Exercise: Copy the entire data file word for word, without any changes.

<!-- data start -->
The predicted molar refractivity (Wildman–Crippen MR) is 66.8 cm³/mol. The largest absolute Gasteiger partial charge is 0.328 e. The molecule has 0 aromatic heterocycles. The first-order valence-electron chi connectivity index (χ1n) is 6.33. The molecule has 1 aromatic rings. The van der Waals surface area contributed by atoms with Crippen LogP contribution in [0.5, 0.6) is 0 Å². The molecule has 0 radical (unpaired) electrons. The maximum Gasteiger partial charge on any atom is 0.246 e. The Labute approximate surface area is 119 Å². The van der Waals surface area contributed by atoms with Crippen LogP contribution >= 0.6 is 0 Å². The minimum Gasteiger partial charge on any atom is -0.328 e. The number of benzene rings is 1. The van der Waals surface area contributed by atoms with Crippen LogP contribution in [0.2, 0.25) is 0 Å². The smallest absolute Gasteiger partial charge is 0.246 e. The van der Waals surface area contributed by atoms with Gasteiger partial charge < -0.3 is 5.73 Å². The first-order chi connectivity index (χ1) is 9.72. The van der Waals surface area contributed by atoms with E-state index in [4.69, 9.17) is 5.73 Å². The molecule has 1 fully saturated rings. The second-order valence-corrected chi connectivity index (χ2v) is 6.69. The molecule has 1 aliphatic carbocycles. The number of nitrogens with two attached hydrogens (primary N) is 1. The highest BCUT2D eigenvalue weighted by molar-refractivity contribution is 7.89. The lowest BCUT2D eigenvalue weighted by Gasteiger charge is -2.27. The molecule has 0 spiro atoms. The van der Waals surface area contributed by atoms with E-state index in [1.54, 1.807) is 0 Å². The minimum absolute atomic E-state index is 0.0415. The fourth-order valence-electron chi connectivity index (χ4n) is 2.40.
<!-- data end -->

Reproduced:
The predicted molar refractivity (Wildman–Crippen MR) is 66.8 cm³/mol. The largest absolute Gasteiger partial charge is 0.328 e. The molecule has 0 aromatic heterocycles. The first-order valence-electron chi connectivity index (χ1n) is 6.33. The molecule has 1 aromatic rings. The van der Waals surface area contributed by atoms with Crippen LogP contribution in [0.5, 0.6) is 0 Å². The molecule has 0 radical (unpaired) electrons. The maximum Gasteiger partial charge on any atom is 0.246 e. The Labute approximate surface area is 119 Å². The van der Waals surface area contributed by atoms with Crippen LogP contribution >= 0.6 is 0 Å². The minimum Gasteiger partial charge on any atom is -0.328 e. The number of benzene rings is 1. The van der Waals surface area contributed by atoms with Crippen LogP contribution in [0.2, 0.25) is 0 Å². The smallest absolute Gasteiger partial charge is 0.246 e. The van der Waals surface area contributed by atoms with Gasteiger partial charge < -0.3 is 5.73 Å². The first-order chi connectivity index (χ1) is 9.72. The van der Waals surface area contributed by atoms with E-state index in [4.69, 9.17) is 5.73 Å². The molecule has 1 fully saturated rings. The second-order valence-corrected chi connectivity index (χ2v) is 6.69. The molecule has 1 aliphatic carbocycles. The number of nitrogens with two attached hydrogens (primary N) is 1. The highest BCUT2D eigenvalue weighted by molar-refractivity contribution is 7.89. The lowest BCUT2D eigenvalue weighted by Gasteiger charge is -2.27. The molecule has 0 spiro atoms. The van der Waals surface area contributed by atoms with E-state index in [1.54, 1.807) is 0 Å². The minimum absolute atomic E-state index is 0.0415. The fourth-order valence-electron chi connectivity index (χ4n) is 2.40.